Hoarding may give rise to potential coverage implications based on the insured’s failure to comply with the policy’s post-loss obligations. Standard homeowners’ policies contain defenses and exclusions of coverage based on the insured’s neglect, failure to protect, or improper maintenance of the property. For an insurer, the investigation of the loss by a qualified individual is critical, along with a thorough review of any prior claims and inquiry of the insured to determine a specific timeline of events related to the loss.

Currently, there are no official industry guidelines regarding homeowner hoarding. Each insurance company must decide whether the level of contents in a home has become an insurance risk. Agents should be trained to identify hoarding risks, such as a request for excessive contents coverage, before writing a policy and, ideally, to look beyond only the outside of the home when evaluating the value of a property.

Hoarding also exposes carriers to a variety of potential claims or lawsuits. For example, indoor air quality, which often is impaired, can cause health concerns that the insured may associate with a loss rather than with pre-existing conditions. Due to the maze of items within the home, the homeowner and visitors are more likely to stumble or trip, resulting in injuries, and those who rent to hoarders are liable for injuries that occur on the property.

Hoarding environments tend to pose a high risk for fires, as clutter usually rises over the top of electrical outlets and over extension cords. Trash and debris frequently are found on the top of stoves, toasters, and other electrical appliances. Combustible chemicals often are mixed in piles with fast-burning fabric items. Hoarding fires are extremely hot, smoky blazes due to homes stacked floor-to-ceiling with highly flammable materials.

Hoarding environments also exacerbate water loss damage since excessive contents obscure the discovery of water damage in a timely manner. Simple water damage becomes complex and extensive in a short period of time. Mold grows unnoticed for long periods of time in the layers of clothing and debris that soak up water as it seeps through the home. With both fire and water losses, differentiating between pre-existing and new damage may be difficult, if not impossible.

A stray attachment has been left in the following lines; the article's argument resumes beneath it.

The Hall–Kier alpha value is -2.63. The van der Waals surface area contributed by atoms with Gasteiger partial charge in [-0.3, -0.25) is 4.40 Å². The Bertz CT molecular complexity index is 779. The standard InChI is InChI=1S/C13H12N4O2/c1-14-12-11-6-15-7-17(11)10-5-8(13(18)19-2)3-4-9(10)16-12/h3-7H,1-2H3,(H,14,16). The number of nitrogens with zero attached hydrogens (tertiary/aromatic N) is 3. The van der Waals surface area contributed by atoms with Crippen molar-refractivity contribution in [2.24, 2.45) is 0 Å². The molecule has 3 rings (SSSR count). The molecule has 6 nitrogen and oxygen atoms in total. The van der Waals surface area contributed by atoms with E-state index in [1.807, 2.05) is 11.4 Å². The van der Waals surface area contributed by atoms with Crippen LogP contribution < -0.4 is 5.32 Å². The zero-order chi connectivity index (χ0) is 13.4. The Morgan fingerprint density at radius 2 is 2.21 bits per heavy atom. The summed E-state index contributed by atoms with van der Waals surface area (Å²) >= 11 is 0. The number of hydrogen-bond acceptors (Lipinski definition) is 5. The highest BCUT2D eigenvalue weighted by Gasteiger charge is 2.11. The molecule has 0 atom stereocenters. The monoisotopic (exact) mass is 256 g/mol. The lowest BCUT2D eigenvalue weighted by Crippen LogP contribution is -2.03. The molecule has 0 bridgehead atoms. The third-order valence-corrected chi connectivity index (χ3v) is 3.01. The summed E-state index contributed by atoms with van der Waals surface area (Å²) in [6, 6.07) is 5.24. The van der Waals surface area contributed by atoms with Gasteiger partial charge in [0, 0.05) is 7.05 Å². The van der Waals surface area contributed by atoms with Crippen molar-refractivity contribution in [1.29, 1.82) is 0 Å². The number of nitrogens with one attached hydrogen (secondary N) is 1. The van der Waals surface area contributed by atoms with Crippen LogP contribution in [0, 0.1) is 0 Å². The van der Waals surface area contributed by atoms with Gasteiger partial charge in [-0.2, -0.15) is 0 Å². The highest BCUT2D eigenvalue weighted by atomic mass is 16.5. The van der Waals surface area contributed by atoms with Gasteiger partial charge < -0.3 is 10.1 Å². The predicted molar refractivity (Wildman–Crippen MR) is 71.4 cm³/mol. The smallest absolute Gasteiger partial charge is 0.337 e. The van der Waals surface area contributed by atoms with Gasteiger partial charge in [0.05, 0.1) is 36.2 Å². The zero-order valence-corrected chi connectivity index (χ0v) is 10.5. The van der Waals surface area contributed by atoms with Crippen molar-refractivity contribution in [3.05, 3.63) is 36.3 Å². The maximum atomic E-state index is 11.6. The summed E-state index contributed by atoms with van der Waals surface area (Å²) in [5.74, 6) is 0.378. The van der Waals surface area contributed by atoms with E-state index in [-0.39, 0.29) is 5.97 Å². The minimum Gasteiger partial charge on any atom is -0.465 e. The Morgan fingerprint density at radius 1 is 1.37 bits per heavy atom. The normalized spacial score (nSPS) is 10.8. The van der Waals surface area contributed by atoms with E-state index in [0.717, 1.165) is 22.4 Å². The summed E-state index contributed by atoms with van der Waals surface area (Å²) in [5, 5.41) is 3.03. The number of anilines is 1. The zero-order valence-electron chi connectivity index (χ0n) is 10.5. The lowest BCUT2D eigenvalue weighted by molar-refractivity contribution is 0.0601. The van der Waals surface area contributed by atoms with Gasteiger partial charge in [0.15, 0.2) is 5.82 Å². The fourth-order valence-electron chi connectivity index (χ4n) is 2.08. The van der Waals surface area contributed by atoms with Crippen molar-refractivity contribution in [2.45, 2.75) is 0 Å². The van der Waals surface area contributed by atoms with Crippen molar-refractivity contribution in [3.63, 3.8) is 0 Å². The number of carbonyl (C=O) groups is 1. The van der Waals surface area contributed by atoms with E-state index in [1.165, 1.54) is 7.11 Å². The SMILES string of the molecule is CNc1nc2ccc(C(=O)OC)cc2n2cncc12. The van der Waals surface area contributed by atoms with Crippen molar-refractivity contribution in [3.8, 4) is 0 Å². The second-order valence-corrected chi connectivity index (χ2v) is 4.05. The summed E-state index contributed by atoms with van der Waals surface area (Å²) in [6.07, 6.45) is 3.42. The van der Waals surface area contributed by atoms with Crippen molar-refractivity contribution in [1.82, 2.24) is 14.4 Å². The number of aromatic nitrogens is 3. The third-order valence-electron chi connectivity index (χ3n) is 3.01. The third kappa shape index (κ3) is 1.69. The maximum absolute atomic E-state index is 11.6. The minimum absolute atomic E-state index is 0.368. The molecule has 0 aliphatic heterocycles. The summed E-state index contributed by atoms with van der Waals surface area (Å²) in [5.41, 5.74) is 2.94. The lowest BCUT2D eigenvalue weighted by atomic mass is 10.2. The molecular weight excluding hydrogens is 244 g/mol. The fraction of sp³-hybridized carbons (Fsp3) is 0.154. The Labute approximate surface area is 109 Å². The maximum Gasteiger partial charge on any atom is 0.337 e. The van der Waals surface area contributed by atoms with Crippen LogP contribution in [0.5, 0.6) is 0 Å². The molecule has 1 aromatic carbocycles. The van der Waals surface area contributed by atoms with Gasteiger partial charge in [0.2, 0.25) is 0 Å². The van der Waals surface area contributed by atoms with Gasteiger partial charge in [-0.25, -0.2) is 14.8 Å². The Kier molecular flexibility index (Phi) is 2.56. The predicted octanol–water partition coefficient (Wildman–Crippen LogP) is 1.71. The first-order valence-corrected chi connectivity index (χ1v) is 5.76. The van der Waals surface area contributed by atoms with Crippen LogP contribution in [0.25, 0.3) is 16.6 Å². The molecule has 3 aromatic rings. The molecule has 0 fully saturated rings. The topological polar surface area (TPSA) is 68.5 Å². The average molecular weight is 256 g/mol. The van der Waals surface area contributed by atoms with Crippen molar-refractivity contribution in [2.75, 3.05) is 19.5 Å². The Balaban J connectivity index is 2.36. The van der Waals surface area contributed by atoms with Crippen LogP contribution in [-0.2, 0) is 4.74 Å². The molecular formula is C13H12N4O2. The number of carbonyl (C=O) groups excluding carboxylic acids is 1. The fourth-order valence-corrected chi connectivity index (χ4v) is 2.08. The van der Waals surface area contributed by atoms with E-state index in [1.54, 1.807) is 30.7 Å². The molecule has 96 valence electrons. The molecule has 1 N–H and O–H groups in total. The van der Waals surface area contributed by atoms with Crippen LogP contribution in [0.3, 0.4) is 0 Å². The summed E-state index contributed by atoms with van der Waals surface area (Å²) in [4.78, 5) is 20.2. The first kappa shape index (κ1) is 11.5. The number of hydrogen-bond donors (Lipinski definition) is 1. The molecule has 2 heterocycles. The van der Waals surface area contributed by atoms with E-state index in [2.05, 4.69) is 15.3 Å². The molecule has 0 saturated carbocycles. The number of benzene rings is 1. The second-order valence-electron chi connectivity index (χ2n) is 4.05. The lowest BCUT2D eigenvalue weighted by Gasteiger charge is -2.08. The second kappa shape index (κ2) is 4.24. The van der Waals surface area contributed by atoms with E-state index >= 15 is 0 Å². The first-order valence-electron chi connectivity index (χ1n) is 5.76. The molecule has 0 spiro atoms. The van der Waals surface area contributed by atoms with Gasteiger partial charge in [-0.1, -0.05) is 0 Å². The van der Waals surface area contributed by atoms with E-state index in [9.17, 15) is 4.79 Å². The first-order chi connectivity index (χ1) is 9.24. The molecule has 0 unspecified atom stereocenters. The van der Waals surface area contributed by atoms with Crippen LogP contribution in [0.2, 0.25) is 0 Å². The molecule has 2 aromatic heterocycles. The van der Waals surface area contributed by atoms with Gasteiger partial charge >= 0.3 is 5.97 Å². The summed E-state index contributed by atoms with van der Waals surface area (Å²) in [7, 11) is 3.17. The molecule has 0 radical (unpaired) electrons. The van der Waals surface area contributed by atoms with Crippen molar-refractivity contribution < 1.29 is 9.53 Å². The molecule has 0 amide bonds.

When a loss occurs in a hoarding environment, it can quickly become an extreme claims situation. In such cases, controlling claims severity is a major challenge, and hoarding impacts multiple areas of the claim related to additional costs. For example:

  • Claimants who cannot live in their home as a result of damages typically require temporary living arrangements that are paid for by the insurance company. The length of time spent in temporary housing is often twice as long in a hoarding loss due to indecisiveness of the hoarder, which prolongs the claim process.
  • Contractors who experience multiple delays and canceled appointments have added costs, which increase the insurance company’s settlement.
  • The claims professional often spends more time handling a hoarding loss and is unavailable to take on other claims. This results in higher costs to the carrier.
  • Items that could have been restored successfully under a normal time frame become nonrestorable under delayed time tables. These items would then be reimbursed at the higher cost of replacement value for policies that pay replacement.

The aspect of restorability is particularly relevant for garments and textiles on a loss site, as this category has grown to become a larger portion of contents claims and the value of restoration compared to replacement has become more apparent. In 2014, Americans spent $366 billion on clothing and shoes, according to the U.S. Department of Commerce Bureau of Economic Analysis. That amount surpasses spending on household goods and nearly equals gasoline and other energy goods. It’s also $5 billion more than what was spent the previous year. The cumulative effect of consumer spending, therefore, impacts the exposure for carriers. Considering that restoration tends to reduce costs by upwards of 80 percent over replacement, the decrease in severity is substantial.